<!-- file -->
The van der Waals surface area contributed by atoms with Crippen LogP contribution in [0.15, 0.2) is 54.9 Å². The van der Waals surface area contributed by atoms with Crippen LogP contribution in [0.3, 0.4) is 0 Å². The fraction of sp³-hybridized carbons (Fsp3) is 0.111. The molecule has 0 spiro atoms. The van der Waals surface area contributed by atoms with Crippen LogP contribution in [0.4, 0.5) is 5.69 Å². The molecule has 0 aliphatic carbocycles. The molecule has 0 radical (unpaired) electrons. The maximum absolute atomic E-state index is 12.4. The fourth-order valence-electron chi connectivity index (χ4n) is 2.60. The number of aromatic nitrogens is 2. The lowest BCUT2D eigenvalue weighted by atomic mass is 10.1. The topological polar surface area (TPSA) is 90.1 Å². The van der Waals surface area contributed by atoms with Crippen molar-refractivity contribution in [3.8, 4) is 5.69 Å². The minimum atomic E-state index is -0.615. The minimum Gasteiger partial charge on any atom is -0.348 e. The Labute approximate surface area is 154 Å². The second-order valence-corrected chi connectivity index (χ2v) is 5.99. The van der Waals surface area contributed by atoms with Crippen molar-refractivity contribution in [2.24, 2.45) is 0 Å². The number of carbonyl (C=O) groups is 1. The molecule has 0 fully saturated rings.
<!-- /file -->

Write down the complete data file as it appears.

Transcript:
The van der Waals surface area contributed by atoms with Crippen LogP contribution in [0.15, 0.2) is 54.9 Å². The van der Waals surface area contributed by atoms with Crippen LogP contribution in [0.3, 0.4) is 0 Å². The fraction of sp³-hybridized carbons (Fsp3) is 0.111. The molecule has 0 spiro atoms. The van der Waals surface area contributed by atoms with Crippen LogP contribution in [0.4, 0.5) is 5.69 Å². The molecule has 0 aliphatic carbocycles. The molecule has 0 radical (unpaired) electrons. The maximum absolute atomic E-state index is 12.4. The fourth-order valence-electron chi connectivity index (χ4n) is 2.60. The number of aromatic nitrogens is 2. The lowest BCUT2D eigenvalue weighted by atomic mass is 10.1. The topological polar surface area (TPSA) is 90.1 Å². The van der Waals surface area contributed by atoms with Crippen molar-refractivity contribution in [3.8, 4) is 5.69 Å². The minimum atomic E-state index is -0.615. The minimum Gasteiger partial charge on any atom is -0.348 e. The Labute approximate surface area is 154 Å². The second-order valence-corrected chi connectivity index (χ2v) is 5.99. The van der Waals surface area contributed by atoms with Crippen molar-refractivity contribution in [2.24, 2.45) is 0 Å². The number of carbonyl (C=O) groups is 1. The molecule has 0 fully saturated rings.